Rofo Audio, a rock band from nearby Royersford, took 18 months to create their debut album, “Now Broadcasting.” Their passion towards this project shines through, not only in the band’s music, but in the band’s willingness to document its journey for all to see.
We were made aware of this band and its webisode series Inside “Now Broadcasting” on our Facebook page, and we wanted to make sure we shared it. It’s an honest and in-depth look at the band’s creative process, and we think creators of original music will be able to relate.
Yesterday, BillyPenn.com reported that Philadelphia City Councilman Mark Squilla proposed a bill that would require all musicians who gig in the nation’s fifth-most populous city to provide their names, phone numbers and addresses – you know, “register” – with the city’s venues. Upon request, the venues would be required to surrender that information to police.
Squilla went on to say that this bill was proposed in the interest of public safety, telling BillyPenn.com, “Giving performers’ information to police when requested enables them to review past performances to see if there were any public safety issues during their events.”
This proposed legislature, in my opinion, is absurd. To pin “public safety issues” on a particular act (or genre) because folks who attended a show may have gotten out of hand is unfair. Anyone who has ever been to a show – and, just saying, I’ve never seen a city councilman wearing a Slayer t-shirt on the scene – knows that the vast majority of people who act a fool on a night out do so on their own volition, and not because they are incited by a particular artist.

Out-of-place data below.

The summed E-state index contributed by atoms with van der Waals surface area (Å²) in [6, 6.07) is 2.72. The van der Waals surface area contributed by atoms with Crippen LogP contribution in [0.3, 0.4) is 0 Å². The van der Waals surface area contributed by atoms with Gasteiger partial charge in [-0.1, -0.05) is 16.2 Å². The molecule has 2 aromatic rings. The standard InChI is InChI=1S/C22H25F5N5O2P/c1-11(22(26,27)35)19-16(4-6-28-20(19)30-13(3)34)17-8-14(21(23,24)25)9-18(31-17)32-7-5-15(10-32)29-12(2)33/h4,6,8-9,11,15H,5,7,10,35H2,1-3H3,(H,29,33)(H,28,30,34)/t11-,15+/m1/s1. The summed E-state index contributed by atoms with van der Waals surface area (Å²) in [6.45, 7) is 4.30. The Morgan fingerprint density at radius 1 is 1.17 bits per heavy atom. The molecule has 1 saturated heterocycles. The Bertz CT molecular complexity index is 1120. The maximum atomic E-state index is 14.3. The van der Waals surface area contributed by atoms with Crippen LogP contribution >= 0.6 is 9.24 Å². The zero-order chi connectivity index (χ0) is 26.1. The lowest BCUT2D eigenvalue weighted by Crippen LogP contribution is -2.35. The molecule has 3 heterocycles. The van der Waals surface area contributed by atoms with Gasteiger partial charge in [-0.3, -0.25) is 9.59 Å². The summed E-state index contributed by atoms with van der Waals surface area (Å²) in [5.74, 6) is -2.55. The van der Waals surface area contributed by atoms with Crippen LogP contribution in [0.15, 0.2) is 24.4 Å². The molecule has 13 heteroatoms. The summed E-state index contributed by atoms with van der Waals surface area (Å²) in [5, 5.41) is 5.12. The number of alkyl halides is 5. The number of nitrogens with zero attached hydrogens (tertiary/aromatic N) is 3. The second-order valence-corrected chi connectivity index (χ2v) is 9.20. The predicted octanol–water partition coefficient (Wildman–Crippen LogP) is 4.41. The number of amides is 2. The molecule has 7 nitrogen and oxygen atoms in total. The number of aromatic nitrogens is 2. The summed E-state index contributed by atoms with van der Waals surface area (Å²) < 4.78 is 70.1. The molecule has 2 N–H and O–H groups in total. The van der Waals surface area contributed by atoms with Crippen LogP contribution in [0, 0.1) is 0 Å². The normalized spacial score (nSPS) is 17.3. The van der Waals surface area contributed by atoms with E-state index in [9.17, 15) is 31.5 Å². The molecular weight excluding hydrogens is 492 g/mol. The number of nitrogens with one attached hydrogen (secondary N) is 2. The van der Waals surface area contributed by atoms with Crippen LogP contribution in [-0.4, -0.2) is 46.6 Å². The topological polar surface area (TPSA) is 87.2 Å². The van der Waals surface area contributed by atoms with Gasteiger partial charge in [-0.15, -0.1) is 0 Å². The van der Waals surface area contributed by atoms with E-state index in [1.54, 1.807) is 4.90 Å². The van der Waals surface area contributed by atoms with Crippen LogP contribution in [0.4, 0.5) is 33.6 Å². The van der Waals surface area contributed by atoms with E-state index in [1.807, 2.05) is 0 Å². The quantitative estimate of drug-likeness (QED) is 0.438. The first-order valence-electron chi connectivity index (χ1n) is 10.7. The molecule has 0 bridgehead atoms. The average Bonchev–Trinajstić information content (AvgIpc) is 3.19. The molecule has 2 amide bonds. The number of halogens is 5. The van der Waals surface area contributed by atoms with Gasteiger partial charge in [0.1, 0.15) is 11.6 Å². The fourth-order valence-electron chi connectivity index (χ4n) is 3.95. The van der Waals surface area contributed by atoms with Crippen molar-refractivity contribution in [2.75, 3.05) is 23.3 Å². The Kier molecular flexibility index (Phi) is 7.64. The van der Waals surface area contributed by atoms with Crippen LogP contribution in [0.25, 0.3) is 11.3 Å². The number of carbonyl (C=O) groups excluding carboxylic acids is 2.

This bill to make artists register – like certain sets of criminals are required to – due to the actions of a few bad apples is unreasonable and damaging, both to the artists and the city’s thriving music scene. And, at the end of the day, it sounds like little more than an ignorant gripe about “those darn kids and their rock/rap/devil/pick-a-genre music” from a yacht-rocking, out-of-touch (grand)father.
The venues don’t make out well in this scenario, either. Squilla’s bill proposes that venues will have to pay a steeper performance licensing fee, which would go from $100 per year to $500 every two years. Many Philly venues – some of which are struggling to keep their doors open in the first place – may balk at this number, opting to forgo live entertainment altogether. This would mean fewer opportunities for a city full of immense talent, which would be the real crime.
If passed, this bill has the potential to bring a bustling arts community to its knees. The hard work, dedication and talent that has been put forth into making Philly a great music destination should not be discounted, and it’s time for the scene to rise up and fight for its life as we know it.
One thing a music lover will notice about The Groove Merchants is their prowess as musicians. They are seasoned beyond their years, and are only getting better with the recent addition of trumpeter Dylan Hinnershitz.
Their self-titled album was released in July, before the addition of Hinnershitz. However, it is an impressive introduction to this emerging funk rock juggernaut out of Kutztown.
That introduction is made right away, with the opening track, “John the Savage.” Tye Vallone’s smooth vocals are accompanied by funky rhythms from bassist John Evin Groome and drummer Anthony Guidotti, while guitarist Luke Ferracone shows some impressive guitar chops on his first solo of the record.
Overall, a listener gets the sense that this band’s creative process is fun and fluid. A track like “Modern Days” is an enjoyable six-minute ride that goes unexpected places, while album closer “Uhuru” is a slow-building jam that knocks on the door before kicking it down about five and a half minutes in, bringing the song and album to a climax with an exhilarating wall of sound.
The Groove Merchants offer some softer moments on this album. “Monster” is a love song that seems ripe for an acoustic set or album, while “Princess Please” is a beautiful ballad that has the potential to be used for a romantic candlelit dinner or the first dance at a wedding.
While the band continues to evolve its sound with the addition of horns, The Groove Merchants’ first effort is as solid an opening statement as you’ll find from a young band. The excitement to see where they go from here is palpable.